Wednesday, December 30, 2009

Anatole France's "The Ocean Christ" (Part 1)

Since I’m currently living by the sea, I thought I’d share a tale or two from the anthology Great Sea Stories of the World (Chancellor Press, 1990).

This special maritime-themed series begins with Part 1 of Anatole France’s short story, The Ocean Christ.


The Ocean Christ*

By Anatole France

That year many of the fishers of Saint-Valéry had been drowned at sea. Their bodies were found on the beach cast up by the waves with the wreckage of their boats; and for nine days, up the steep road leading to the church were to be seen coffins borne by hand and followed by widows, who were weeping beneath their great black-hooded cloaks, like women in the Bible.

Thus were the skipper Jean Lenoël and his son Désiré laid in the great nave, beneath the vaulted roof from which they had once hung a ship in full rigging as an offering to Our Lady. They were righteous men and God-fearing. Monsieur Guillaume Truphème, a priest of Saint-Valéry, having pronounced the Absolution, said in a tearful voice:

“Never were laid in consecrated ground, there to await the judgment of God, better men and better Christians than Jean Lenoël and his son Désiré.”

And while barques and their shippers perished near the coast, in the high seas great vessels foundered. Not a day passed that the ocean did not bring in some flotsam of wreak. Now one morning some children who were steering a boat saw a figure lying on the sea. It was a figure of Jesus Christ, life size, carved in wood, painted in natural colouring, and looking as if it were very old. The Good Lord was floating upon the sea with arms outstretched. The children towed the figure ashore and brought it up into Saint-Valéry. The head was encircled with the crown of thorns. The feet and hands were pierced. But the nails were missing as well as the cross. The arms were still outstretched ready for sacrifice and blessing, just as he appeared to Joseph of Arimathea and the holy women when they were burying him.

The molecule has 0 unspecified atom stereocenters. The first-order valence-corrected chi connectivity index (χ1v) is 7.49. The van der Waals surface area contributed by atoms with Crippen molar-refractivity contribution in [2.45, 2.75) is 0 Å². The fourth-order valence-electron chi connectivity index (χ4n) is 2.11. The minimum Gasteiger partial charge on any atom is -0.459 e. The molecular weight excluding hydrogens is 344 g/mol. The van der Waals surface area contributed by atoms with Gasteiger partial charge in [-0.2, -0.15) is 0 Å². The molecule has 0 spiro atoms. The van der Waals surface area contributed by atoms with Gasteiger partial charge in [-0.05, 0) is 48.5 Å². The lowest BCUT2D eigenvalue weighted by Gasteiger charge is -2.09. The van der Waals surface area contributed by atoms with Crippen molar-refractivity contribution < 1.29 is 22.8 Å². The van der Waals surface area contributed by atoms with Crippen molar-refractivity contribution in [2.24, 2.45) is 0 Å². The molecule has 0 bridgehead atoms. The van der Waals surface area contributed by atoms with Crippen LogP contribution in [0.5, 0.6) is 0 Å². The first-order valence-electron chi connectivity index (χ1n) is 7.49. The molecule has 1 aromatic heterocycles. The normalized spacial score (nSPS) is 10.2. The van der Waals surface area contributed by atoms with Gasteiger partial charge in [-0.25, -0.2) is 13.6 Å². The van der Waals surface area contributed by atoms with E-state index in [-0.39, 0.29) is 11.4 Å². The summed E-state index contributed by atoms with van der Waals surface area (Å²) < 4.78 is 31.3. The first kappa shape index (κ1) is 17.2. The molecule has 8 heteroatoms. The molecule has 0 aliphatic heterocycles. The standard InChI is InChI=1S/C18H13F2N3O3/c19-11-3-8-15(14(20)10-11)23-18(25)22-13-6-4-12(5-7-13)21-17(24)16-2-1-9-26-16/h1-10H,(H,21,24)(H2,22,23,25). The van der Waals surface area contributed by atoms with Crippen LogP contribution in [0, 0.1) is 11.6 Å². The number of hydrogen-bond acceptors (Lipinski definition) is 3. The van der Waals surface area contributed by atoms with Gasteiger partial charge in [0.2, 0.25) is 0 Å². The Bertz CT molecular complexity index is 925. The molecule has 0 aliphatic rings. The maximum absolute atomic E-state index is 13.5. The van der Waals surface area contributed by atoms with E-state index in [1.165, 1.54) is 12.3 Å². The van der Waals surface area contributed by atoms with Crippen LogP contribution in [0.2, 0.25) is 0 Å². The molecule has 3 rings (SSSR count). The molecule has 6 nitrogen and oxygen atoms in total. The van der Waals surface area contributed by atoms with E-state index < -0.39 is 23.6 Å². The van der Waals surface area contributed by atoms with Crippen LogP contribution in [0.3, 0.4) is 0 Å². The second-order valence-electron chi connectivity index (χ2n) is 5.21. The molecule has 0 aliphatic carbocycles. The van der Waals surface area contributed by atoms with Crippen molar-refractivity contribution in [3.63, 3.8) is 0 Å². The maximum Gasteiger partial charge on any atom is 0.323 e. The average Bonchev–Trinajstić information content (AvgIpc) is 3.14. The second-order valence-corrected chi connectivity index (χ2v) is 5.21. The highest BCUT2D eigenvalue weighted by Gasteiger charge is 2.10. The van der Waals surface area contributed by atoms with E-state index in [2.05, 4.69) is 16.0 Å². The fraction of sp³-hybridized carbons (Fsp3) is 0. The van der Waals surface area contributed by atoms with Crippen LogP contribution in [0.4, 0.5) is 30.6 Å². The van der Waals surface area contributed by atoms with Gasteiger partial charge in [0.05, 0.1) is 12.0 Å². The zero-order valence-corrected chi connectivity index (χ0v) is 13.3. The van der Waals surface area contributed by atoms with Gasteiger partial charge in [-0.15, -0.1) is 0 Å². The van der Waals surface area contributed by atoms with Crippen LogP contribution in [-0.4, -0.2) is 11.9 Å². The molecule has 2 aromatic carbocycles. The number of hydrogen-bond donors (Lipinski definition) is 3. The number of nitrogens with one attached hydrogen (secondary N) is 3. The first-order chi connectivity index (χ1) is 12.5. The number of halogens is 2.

The children gave it to Monsieur le Curé Truphème, who said to them: “This image of the saviour is of ancient workmanship. He who made it must have died long ago. Although today in the shops of Amiens and Paris excellent statues are sold for a hundred francs and more, we must admit that the earlier sculptors were not without merit. But what delights me most is the thought that if Jesus Christ be thus come with open arms to Saint-Valéry, it is in order to bless the parish, which has been so cruelly tried, and in order to announce that He has compassion on the poor folk who go a-fishing at the risk of their lives. He is the God who walked upon the sea and blessed the nets of Cephas.”

And Monsieur le Curé Truphème, having had the Christ placed in the church on the cloth of the high altar, went off to order from the carpenter Lemerre a beautiful cross of oak.

When it was made, the Saviour was nailed to it with brand new nails, and it was erected in the nave above the churchwarden’s pew.

Then it was noticed that His eyes were filled with mercy and seemed to glisten with tears of heavenly pity. One of the churchwardens, who was present at the putting up of the crucifix, fancied he saw tears streaming down the divine face.

The next morning when Monsieur le Curé with a choir boy entered the church to say his mass, he was astonished to find the cross above the churchwarden’s pew empty and the Christ lying upon the altar.

NEXT: Part 2

* From Winifred Stephen’s translation of Crainquebille and Other Tales.

See also the previous Wild Reed posts:
On the Rocks . . .
A Solitary Ramble
Coastal Views
Alva Beach
Rocky Beach
Flynns Beach
A Spring Swim
A Summer Afternoon

Image: Michael Bayly.

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